As a former Catholic, I can appreciate the intellectual and spiritual honesty that Tony Coffey invested in his book, "Once A Catholic." Coffey, a former Catholic himself as the title indicates, obviously know his subject matter-the Roman Catholic Church and its doctrines- extremely well.
Although Protestants and former Catholics such as myself can still be informed by Mr. Coffey's book, his writing is perhaps more helpful to Roman Catholics who want to know more about the origins, definitions, and significance of the peculiar doctrines that separate Catholics from other Christians.
Is the Catholic Church really the one true church intended by Christ? Should we base our Christian beliefs on the Holy Scriptures only, or does God want us to include the flexibility of Church tradition in the mix? What about confession, and the virgin Mary? These and other dogmas and Catholic teachings are explored and evaluated in an easy to understand, common sense manner with God's written word as the ultimate judge.
I would strongly recommend any Roman Catholics who do not have an understanding of the doctrines that they are required to believe, or how they relate to scripture, to read Coffey's book. They may be shocked to discover the lack of scriptural basis for what they have been raised to believe. For those Roman Catholics who are secure in their beliefs, can it do any harm to see another viewpoint? Those who have written reviews on this book and given it a bad rating make me wonder if they even bothered to read the book, or if they just automatically dismiss it as anti-Catholic.
Coffey's approach is gentle...this is not an angry or harsh denunciation of a denomination's practices and teachings. It is a loving call to awareness of God's objective and scriptural truth. Catholics reading this book may be surprised at what they learn and at one point thank God that they, too, can say they were "once a Catholic" but now know the difference between a relationship with a religion and a relationship with Christ.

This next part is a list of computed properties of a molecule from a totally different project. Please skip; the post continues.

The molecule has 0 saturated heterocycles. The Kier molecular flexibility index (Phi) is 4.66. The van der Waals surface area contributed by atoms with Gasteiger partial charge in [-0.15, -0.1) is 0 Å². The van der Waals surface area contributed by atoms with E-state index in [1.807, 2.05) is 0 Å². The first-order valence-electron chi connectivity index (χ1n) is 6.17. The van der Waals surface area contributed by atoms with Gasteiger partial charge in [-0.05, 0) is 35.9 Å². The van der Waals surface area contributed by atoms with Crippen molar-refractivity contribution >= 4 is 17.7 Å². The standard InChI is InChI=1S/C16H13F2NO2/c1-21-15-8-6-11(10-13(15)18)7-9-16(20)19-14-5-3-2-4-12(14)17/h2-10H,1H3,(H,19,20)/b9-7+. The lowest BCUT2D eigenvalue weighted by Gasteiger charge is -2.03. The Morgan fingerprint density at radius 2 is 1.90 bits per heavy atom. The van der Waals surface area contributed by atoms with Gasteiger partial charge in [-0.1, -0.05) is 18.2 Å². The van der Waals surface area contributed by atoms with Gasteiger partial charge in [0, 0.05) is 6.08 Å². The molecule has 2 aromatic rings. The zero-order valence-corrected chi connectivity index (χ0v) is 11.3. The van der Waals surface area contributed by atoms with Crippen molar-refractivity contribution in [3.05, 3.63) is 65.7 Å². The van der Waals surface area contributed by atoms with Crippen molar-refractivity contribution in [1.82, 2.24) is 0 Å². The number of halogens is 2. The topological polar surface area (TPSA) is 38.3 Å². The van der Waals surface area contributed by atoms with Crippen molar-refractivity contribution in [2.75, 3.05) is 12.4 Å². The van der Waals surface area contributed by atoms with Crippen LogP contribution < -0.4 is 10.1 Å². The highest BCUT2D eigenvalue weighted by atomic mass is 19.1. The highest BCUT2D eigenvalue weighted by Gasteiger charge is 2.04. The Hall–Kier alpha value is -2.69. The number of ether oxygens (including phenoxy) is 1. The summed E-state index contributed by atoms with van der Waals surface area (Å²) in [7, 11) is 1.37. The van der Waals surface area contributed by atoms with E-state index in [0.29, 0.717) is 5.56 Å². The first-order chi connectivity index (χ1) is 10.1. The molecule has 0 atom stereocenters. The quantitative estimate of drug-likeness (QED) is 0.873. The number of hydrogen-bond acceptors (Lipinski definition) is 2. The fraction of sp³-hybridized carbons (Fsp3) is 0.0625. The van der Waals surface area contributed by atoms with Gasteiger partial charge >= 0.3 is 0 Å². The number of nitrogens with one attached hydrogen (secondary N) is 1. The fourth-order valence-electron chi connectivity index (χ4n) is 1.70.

When I began studying Catholicism, I bought this book, thinking, hoping, it might provide intelligent and informative refutations of Catholic teachings. Instead I found Mr. Coffey clearly knows very little about his former faith. At times his arguments seem legitimate, painting a picture of an utterly abhorable Church - an unrealistic picture of the Roman Catholic Church. Somewhere along the line he must have misinterpreted or misunderstood his instructors. I wouldn't suggest this book if you're honestly interested in Catholicism. And I wouldn't suggest it if you're not. If you want the Truth, buy something by Scott Hahn (Rome Sweet Home if you're beginning). Then buy something more in depth. But by all means, don't stop with Catholic books. Read anti-Catholic books as well. Keep an open mind and an open heart, begin, continue and end in prayer, and you'll understand the Catholic Church. May God bless you and your search for His Truth, and may that Truth reveal His amazing love.